The permit would have allowed Great River Energy to charge oil companies to dispose of drilling-related waste.
“This landfill would have provided an environmentally safe place to dispose of the waste created by the increasing oil activity in the area,” John Weeda, director of North Dakota generation with Great River Energy, said in a release. “We’re obviously disappointed by the commission’s decision today.”
County Commission Chairman Steven Lee said the current site is an ash disposal pit designed to take the fly ash from the power plant. But since the ash has become a marketable product, the ash has been sold and the pit has been sitting unused.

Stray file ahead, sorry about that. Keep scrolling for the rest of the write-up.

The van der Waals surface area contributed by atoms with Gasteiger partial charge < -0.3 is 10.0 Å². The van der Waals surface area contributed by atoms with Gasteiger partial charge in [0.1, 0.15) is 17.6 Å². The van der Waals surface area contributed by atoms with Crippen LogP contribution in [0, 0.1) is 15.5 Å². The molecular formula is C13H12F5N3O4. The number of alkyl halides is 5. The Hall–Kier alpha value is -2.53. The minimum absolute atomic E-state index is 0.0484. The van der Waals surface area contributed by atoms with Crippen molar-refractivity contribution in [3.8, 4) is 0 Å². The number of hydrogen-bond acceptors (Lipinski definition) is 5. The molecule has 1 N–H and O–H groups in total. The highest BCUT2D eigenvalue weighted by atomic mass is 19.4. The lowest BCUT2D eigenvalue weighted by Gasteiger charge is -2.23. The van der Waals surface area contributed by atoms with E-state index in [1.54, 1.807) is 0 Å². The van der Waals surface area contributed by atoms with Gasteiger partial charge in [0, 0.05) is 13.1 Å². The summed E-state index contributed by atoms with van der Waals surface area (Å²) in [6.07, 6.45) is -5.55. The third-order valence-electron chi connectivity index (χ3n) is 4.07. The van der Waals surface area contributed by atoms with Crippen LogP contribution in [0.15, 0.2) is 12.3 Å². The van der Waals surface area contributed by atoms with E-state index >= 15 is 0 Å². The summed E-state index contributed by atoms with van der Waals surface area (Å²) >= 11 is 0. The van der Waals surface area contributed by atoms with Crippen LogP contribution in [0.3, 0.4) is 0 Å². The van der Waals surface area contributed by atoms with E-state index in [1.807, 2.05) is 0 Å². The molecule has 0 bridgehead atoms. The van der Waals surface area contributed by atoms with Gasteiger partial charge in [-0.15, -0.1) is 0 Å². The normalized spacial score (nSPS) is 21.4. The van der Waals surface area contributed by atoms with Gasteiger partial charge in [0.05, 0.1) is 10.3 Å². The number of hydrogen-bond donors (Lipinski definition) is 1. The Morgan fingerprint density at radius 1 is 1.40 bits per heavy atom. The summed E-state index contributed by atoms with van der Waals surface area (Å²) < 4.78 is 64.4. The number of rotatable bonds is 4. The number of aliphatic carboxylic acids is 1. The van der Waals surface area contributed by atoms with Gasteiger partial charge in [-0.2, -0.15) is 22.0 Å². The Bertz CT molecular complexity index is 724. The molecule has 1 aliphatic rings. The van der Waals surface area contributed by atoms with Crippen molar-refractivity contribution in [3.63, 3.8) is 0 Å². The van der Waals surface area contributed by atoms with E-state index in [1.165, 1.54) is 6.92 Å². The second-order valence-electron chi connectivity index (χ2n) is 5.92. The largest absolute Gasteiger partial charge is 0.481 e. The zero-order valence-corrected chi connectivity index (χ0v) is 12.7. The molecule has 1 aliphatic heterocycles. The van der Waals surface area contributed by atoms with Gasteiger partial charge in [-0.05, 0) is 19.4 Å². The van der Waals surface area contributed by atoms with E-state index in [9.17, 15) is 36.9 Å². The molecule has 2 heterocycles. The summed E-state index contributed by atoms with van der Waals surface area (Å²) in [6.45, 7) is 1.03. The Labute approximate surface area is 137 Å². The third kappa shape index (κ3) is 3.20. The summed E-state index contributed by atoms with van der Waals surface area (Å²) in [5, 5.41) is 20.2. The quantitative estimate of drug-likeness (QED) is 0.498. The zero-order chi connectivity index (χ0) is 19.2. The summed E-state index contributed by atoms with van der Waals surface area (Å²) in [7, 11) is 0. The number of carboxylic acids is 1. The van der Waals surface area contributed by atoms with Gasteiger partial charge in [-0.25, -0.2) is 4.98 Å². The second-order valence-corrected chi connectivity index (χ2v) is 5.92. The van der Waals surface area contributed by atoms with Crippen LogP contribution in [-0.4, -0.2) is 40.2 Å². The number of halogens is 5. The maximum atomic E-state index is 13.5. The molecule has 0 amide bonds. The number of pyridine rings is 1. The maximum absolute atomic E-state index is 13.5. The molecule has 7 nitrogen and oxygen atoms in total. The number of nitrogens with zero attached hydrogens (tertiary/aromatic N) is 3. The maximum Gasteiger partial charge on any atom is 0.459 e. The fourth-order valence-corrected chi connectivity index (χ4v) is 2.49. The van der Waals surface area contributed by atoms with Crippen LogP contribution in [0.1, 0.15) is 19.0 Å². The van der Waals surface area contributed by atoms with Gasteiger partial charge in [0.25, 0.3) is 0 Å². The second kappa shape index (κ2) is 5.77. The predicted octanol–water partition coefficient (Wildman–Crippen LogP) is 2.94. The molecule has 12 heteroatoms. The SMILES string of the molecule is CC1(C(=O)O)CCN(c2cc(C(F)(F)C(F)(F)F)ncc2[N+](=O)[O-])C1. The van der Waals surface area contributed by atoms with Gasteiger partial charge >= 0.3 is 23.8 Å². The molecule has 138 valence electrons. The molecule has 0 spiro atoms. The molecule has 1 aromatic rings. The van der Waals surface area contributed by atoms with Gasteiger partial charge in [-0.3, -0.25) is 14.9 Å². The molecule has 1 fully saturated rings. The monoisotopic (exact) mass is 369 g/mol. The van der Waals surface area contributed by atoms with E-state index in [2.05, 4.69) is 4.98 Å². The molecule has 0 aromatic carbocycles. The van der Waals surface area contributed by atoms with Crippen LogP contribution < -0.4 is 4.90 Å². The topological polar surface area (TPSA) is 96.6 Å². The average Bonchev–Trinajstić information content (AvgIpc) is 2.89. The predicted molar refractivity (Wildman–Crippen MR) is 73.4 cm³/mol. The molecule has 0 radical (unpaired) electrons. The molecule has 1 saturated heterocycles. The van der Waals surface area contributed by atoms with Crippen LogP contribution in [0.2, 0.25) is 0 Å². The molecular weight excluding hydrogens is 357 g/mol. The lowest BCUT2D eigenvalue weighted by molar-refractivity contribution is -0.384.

Great River Energy would have charged companies to dump their waste in the new landfill.
Lee said he felt the county wasn’t quite ready to commit to dealing with oil industry waste and didn’t see an urgent need with some other pits under development closer to the Oil Patch.
“Oil play is quite new, certainly not a mature oil play, so depending on where production goes, they would be better served having a pit closer to the sites where oil activity is taking place,” Lee said.
McLean County is east of the Missouri River and north of Bismarck and not in the heart of the Oil Patch. Lee said the county has 46 oil-producing wells, but no drilling is taking place.
He said the new traffic drawn to the landfill also was a concern, with an estimated 10,000 additional trucks a year driving to the site.